Threats abound for baby boomers heading into (or already living in) retirement. Housing-related costs are one high-ticket expense that can have a heavy-handed effect the quality of retirement life. Unfortunately, that's not the only risk many near-retirees will face.
The same Harvard study that describes the burden of housing costs on many boomers highlights the potentially huge cost of care for the aging, as well as the important role family members play in long-term care.
Let's take a closer look at the potential implications so you have a better idea of whether your retirement security is at risk.
Most housing is not senior-friendly, and upgrades are expensive
Most housing units are less than ideal for older people because they lack the accessibility features that make a house safe and easy to live in as people grow older. While simple things like lever door handles and no-step entries don't get a second thought when you're younger, these features can make a big difference in how easily you can can retire in place.
Many accessibility upgrades, of course, are relatively affordable, but they can add up quickly, depending on a person's needs. Fortunately, for those who are financially burdened but need some upgrades to their homes that they cannot afford, several state and Medicaid programs, as well as the VA, offer support for those who qualify. Reverse mortgages can also be used for such upgrades, while renters with a disability may qualify for access to housing that has the necessary features.
How much need is there for safer and more accessible housing? A lot, considering that falls accounted for $30 billion in medical costs in 2010, and falls in the home were the No. 1 cause of injury among those over age 65. However, accessibility in the home is only part of the solution.
As people age, their mobility is also at risk of becoming more limited. Many neighborhoods across the U.S. don't have access to public transit, which can limit retirees' access to shopping, healthcare, community facilities, and religious and social groups. As people become more isolated, they are at greater risk of depression and declining health due to reduced physical activity and social interaction.
Family as caregivers and the childless dilemma
Family members play a critical role in providing care for those with disabilities or limited mobility. Fully two-thirds of those receiving long-term care at home receive all of that care from a family member. Less than 10% of those who are disabled and living in a private home rely solely on paid in-home care. However, there is a distinct possibility that this number could grow substantially for younger baby boomers.
Only about 8% of those aged 65 and older don't have children, but the childless rate doubles to 16% for people between 50 and 59. That means about 10 million of the youngest baby boomers don't have children to support them as they age.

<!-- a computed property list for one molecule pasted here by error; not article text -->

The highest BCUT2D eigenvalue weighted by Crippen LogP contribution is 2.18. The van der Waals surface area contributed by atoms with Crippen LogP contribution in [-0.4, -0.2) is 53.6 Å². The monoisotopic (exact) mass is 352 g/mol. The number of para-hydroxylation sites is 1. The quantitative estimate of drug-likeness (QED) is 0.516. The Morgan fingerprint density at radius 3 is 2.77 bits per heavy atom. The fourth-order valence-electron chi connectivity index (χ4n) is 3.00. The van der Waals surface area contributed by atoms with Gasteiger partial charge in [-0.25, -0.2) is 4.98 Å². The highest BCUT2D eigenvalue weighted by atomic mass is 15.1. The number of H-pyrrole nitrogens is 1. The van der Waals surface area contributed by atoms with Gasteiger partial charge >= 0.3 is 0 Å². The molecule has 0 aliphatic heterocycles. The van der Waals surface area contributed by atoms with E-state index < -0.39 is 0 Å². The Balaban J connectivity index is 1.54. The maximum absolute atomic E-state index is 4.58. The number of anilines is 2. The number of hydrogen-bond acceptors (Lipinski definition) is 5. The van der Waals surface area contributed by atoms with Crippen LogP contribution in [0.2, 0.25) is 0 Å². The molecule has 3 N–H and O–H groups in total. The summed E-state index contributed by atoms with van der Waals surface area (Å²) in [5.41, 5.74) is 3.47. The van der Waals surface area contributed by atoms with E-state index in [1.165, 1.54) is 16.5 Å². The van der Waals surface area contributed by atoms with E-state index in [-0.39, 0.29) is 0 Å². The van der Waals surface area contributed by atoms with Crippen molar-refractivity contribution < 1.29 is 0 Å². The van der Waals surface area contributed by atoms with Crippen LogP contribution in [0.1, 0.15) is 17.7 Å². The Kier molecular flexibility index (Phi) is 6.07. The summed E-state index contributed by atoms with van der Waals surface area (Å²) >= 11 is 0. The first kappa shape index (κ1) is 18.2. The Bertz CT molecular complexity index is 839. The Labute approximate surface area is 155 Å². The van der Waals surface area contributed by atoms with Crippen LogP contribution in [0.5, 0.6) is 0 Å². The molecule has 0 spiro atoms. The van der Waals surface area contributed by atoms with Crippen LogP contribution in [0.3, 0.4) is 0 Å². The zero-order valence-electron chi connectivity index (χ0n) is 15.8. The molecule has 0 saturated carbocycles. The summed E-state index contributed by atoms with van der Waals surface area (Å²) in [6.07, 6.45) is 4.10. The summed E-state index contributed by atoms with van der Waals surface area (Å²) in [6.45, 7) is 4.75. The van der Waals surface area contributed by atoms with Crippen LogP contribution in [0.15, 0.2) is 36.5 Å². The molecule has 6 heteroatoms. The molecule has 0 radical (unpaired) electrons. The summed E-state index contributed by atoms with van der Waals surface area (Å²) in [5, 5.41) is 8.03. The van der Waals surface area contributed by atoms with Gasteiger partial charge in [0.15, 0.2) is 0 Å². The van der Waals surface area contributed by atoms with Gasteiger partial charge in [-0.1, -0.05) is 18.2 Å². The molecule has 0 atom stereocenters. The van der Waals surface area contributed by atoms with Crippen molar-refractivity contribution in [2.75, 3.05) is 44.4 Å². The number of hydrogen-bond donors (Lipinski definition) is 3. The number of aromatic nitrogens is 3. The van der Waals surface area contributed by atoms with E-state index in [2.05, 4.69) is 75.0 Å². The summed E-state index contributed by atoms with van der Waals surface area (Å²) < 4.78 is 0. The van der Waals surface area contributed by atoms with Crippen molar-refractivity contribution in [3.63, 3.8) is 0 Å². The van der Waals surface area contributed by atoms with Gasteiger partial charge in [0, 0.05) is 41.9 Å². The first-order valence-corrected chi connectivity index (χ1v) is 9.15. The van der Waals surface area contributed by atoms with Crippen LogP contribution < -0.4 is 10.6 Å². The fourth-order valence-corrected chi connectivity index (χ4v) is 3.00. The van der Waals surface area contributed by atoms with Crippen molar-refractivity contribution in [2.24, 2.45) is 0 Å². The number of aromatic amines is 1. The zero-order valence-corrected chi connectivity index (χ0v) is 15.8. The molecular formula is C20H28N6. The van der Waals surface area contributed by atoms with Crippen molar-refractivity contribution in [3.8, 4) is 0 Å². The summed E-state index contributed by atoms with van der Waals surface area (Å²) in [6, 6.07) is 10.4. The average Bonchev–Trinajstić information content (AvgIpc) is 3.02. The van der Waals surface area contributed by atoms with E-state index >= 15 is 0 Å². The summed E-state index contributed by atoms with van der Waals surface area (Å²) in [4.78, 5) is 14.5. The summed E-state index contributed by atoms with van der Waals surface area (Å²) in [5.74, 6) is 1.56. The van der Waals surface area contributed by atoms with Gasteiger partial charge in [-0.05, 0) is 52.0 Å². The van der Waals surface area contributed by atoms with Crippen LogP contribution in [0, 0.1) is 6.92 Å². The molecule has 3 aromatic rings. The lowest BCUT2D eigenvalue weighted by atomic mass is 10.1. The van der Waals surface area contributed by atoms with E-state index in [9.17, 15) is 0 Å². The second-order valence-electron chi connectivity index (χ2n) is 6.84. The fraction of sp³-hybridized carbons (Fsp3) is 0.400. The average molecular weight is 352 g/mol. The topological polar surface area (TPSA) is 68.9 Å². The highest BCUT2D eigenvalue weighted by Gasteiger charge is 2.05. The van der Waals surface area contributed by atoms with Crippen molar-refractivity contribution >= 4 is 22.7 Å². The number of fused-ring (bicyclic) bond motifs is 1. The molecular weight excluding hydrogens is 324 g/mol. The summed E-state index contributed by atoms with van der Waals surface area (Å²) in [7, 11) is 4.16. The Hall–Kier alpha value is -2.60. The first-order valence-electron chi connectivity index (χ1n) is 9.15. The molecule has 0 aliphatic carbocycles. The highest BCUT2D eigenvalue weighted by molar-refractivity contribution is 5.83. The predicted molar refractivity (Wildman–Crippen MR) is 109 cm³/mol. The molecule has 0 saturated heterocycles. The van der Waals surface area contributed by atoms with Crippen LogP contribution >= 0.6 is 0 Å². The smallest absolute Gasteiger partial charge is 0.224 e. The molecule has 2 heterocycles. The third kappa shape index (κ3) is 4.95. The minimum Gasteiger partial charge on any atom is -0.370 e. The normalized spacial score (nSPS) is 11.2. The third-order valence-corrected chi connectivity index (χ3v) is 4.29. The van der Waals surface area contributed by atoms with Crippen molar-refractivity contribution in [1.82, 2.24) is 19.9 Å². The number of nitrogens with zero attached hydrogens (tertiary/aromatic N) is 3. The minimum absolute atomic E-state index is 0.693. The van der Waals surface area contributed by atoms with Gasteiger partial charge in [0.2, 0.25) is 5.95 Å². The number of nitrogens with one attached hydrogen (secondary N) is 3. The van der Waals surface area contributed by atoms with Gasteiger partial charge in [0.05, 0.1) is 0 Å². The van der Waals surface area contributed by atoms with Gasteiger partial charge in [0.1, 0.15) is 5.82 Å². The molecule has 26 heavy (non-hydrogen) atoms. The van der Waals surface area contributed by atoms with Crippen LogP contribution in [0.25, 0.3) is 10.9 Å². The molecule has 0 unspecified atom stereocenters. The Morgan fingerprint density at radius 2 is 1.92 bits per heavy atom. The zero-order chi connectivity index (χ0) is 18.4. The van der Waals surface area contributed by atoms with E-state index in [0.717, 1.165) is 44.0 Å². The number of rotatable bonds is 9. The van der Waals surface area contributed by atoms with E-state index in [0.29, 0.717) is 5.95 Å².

Compounding this problem is the fact that as people grow old, they are more likely to be single. The percentage of single Americans grows from about 25% among those aged 50-60 to 40% among those aged 70-79. Almost 60% of those over 80 live alone.
A large portion of this group could face serious hardship in retirement as they age without the safety net of children for care.
But are childless people better prepared?
A 2009 University of Wisconsin-Madison research paper showed that not only did married couples with no children have a higher median net worth than couples with children, but net worth declined as the number of children increased. This seems logical enough, considering that the costs of raising kids rise every year and are now near $250,000 (excluding college tuition), according to the U.S. Department of Agriculture. Furthermore, the UW-Madison paper also points out that the more kids someone has, the later into their prime income years they will be supporting them.
There are tax breaks and assistance programs to help offset some of the costs of children, but children still have a significant financial impact. How significant? If a married couple were to invest the average yearly cost of raising a child -- about $13,600 -- in a low-cost S&P 500 index fund each year for 17 years, they would end up with just over $400,000, given a modest 5% rate of return. Invested over 30 years, it would balloon to a cool million -- a substantial safety net for those who don't have children and need long-term care in old age.
That's good news for childless savers, because long-term care doesn't come cheap.
According to the Harvard study, the median cost for 30 hours of weekly homemaker services is about $2,500 per month, while a home health aide costs about $2,600. For those who can't remain in their own home or require care around the clock, assisted living and nursing home services can exceed $6,000 per month. And while children cannot usually provide the medical care that the aging may need, access to long-term care in the home, provided by family or a professional, often means more time spent living independently before it becomes necessary to enter a care facility.
The good news?
Childless or not, those who enter retirement with as much savings as they could manage will have the biggest safety net to fall back on, especially if you become disabled or the home you plan to retire in requires substantial upgrades as you age. Having children and family to help care for us as we age is nice, but it's still no promise for our future independence.
Further, many of those who are most at risk still have time to save and invest. With life expectancies surpassing 80, even someone near 60 can continue to invest at least a portion of their income with a decades-long horizon. If you're concerned you may come up short in retirement, there's no time like today to take steps to close that gap.
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